Goodnight Mister Tom

It’s funny how much you can cry at the theatre, even when you know the story well and thus could be better prepared for the sad parts. And it’s not funny at all, when you think of how sad it is and that people have died. In the end it wasn’t the dead people who did for me. It was the word Dad at the very end. So, a hankie would not have been a bad thing to have come equipped with. I didn’t.

Goodnight Mister Tom

This production only had time to fit in the bare bones of Michelle Magorian’s novel. But that’s fine. It was all there in spirit, including the best puppet dog I’ve ever seen. Sammy must count as a first cousin to Michael Morpurgo’s War Horse horse puppets, and he truly helped with William’s transition into Tom Oakley’s home.

‘The Sad Man’ – which is how I always think of Oliver Ford Davies – came into his own as Mister Tom. So much more right for the part than John Thaw was in the film. He had an impressively worthy William in Toby Prynne, who was both small and powerful at the same time.

William and Tom in Goodnight Mister Tom

The villagers milled about as villagers do, but in such a way that you could believe in the friendship with the small and frightened evacuee. Clever use of one actress both as the kind teacher and as William’s mother, bringing their differences into the open. The simple set worked well, adding enough period feel without going over the top.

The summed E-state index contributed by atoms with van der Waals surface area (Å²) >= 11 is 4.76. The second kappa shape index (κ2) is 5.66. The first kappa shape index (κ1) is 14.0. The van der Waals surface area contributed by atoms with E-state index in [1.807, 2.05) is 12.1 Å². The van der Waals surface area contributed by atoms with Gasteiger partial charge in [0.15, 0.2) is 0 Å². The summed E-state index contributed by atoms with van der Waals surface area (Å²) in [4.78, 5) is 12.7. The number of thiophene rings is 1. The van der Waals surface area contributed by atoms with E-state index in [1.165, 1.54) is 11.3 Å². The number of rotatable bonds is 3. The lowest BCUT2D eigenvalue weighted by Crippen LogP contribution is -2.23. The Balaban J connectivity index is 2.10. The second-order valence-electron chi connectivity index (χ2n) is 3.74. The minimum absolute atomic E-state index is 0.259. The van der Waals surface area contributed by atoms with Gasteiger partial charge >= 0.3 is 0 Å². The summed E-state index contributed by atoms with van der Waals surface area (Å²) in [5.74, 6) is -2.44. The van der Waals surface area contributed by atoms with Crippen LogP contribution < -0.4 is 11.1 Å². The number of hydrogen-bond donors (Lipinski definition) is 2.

WWII is popular. The audience at the Lowry on Tuesday evening was mainly ‘old’, although not necessarily old enough to have lived through the war, and with plenty of junior school pupils, presumably doing WWII in history. I bet Michelle Magorian never expected to have her children’s novel put to use as a school book.

Goodnight Mister Tom is a lovely, heartwarming dramatisation of a wonderful book. It might not be the greatest play in the world, but it’s very enjoyable – apart from the sad bits – and I would guess we all went home happy, albeit in tears.

The Guardian’s Lyn Gardner found it too risk free last week. Whatever that means. But it’s a novel first and foremost, and it can’t work in the same way that a play written exclusively for the stage would. There’s a difference.

This was good.

(The William in the photo is not my William.)

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One response to “Goodnight Mister Tom

  1. Pingback: Goodnight Mister Tom | Bookwitch

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